2012 Nissan LEAF and 2012 Chevrolet Volt

Socket to me! Is it fair to compare the world’s first two mass-market electric vehicles? Of course not, and it’s less fair when one of the two is pure electic and the other has a gas-engine backup. Is life fair? Of course not, and it’s less fair when one person can get the upper hand on another simply by visiting the right web site at the right time. (Oh, internet, how do you sleep at night?)

These fist-shaking injustices acknowledged, let’s compare the 2012 Nissan LEAF to the 2012 Chevrolet Volt.

First, I’ll state that when I am not making direct distinctions in this article, I intend to mention the LEAF first, simply because it hit the Canadian automotive market first. Second (and speaking of right web site(s)/right time), this article is not a review of either electric vehicle. I will happily steer you to the following two Canadian reviews, whose summarized experiences closely enough reflect my own: this LEAF review, and this Volt review.

To cut to the charge: here are the two most important determinants for owning an electric vehicle in Canada. One: Are you urban? (Sub-question: If you are a condo dweller, is there anywhere to plug in?) Two: Will the electric vehicle be your only vehicle?

The urban question: With some small reservations, both the LEAF and Volt are terrific urban vehicles. Compact — so, easy to park. Range, decent on an overnight charge — so great for the urban A-to-B-to-C multi-destination, short-distance driver; more on this in a moment. Nimble, and then some: both handle superbly (if you’re the kind of driver who derives smug satisfaction from passing on the right, you’ll be very happy). I’ll give the Volt a small bonus mark for its elephant (by weight) of a propulsion system — two engines, one electric, one gas — whose heft has no discernible impact on the zippy, zippy performance but keeps the car nice and grounded, with major oomph, when swerving. Then again, I must subtract a point for Volt’s bizarre under-carriage extended fender(?), which hangs so low that you’ll scrape it on — speed bumps, absolutely, but also… — on driveway curbs over 3 inches tall!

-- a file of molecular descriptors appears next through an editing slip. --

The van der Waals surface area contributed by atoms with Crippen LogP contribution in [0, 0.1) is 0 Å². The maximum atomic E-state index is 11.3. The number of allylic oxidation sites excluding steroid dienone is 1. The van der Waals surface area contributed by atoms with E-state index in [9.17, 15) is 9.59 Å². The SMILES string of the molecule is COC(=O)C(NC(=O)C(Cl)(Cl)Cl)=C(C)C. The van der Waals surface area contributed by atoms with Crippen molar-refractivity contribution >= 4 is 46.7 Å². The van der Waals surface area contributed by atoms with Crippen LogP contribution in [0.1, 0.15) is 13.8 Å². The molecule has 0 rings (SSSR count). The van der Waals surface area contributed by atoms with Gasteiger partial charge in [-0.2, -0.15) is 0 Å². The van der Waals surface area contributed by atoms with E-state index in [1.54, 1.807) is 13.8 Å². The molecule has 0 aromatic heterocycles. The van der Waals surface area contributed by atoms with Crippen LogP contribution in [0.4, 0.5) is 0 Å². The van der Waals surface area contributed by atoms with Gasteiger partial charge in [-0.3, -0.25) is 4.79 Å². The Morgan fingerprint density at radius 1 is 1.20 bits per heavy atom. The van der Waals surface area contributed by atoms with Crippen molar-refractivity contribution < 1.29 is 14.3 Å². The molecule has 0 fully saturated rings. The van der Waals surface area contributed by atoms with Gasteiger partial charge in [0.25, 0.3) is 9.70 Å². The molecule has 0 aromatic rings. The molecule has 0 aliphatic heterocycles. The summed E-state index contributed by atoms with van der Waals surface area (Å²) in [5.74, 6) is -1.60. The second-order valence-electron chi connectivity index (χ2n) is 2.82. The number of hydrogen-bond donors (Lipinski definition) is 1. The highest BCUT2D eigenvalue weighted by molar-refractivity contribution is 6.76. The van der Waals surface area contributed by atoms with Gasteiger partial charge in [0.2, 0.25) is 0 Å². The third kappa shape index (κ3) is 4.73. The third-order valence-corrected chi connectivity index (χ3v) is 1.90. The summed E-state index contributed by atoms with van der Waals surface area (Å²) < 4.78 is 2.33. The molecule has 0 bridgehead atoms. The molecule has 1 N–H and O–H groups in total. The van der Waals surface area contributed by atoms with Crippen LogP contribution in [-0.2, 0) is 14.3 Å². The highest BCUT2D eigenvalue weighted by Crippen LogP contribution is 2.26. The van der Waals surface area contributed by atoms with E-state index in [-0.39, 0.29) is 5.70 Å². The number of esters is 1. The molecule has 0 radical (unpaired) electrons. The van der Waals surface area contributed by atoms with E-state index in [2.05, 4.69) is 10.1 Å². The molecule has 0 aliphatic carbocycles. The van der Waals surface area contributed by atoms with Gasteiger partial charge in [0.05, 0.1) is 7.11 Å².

Given performance similarity, you’ll opt LEAF or Volt based on various criteria. Let’s assume price, exterior design and range are your biggest drivers.

Base price for the LEAF (SV model) is $38,395; I tested an SL, $39,995; base price for the Volt is $41,545; I tested a premium-trim model, $44,135. Note that different provinces (and both manufacturers) offer rebates/purchase incentives, yeilding a maximum saving of almost $10K. Still, call the cars $ame-$ame, as you are roughly in the $40K range.

Exterior design is a big variant, and your choice will say a lot about your self-aware image. Despite being a very traditional-looking hatchback, LEAF has been well-branded (so far) by Nissan as the “look” of the electric car. Volt, by comparison, is sleeker; but even if it borders on sporty, it’s still no head-turner. Basically, you’ll choose LEAF if you want people to know you’ve gone electric, and Volt if you only want in-the-know people to know.

Without going all city/highway, here, LEAF gives you roughly twice the range of the Volt. To radically generalize: assume you will get 120 km off of a fully charged LEAF, requiring 18hrs to fully recharge*, and 60 km off of a fully charged Volt, requiring 10hrs to fully recharge. (*Both vehicles accomodate partial recharge — plug in whenever/wherever you can, because every little bit helps, and non-drained charge levels do not affect battery memory/capacity.) Both vehicles also feature regenerative braking — but don’t count on this negligible amount of “extra” charge-as-you-go to get you, well, anywhere.

Whether your living situation involves one vehicle or two — now, this is the more interesting criterion of choice. Sure, get either the LEAF or the Volt as a second car. And use it as much as possible. At this point, I would go LEAF; notable criteria: cabin comfort (more headroom), dashboard/tech interface (love the concentric circle navi + range indicator), seating (5, compared to Volt’s 4).

But the more solid driving you have to do, and particularly if you are a one-car urbanite, lean slightly further Volt. It yeilds the promised 60km electric — approx. one third less than that, pure highway — then kicks in some 450km of gas backup. LEAF performs similarly, yeilding approx. 90km pure highway — and of course with no gas backup, you get the “white knuckle” threat. I feel almost bad for adding that sensationalizing link, but you must bear in mind that, regardless of whether you have a LEAF or a Volt, you will not always remember to charge the car, and even if you do, you will push its limits. I drove each for one week, and white knuckled the LEAF once — my fault entirely, but still stressful — and ended up on gas on the Volt twice.

It will be fascinating to watch these cars evolve over the next, say, 2 years. (Or: Moore’s Law, as applied to automotive tech.) Once the LEAF’s range doubles or triples, it will be downright dangerous. Still, for the here and now, I couldn’t be happier to report that choosing between the 2012 Nissan LEAF and the 2012 Chevrolet Volt is difficult, in the very best sense of the word. Both electrics are “guilty,” as charged, and both deliver a fun, guilt-free driving experience.

Image courtesy of TheDigitel Myrtle Beach


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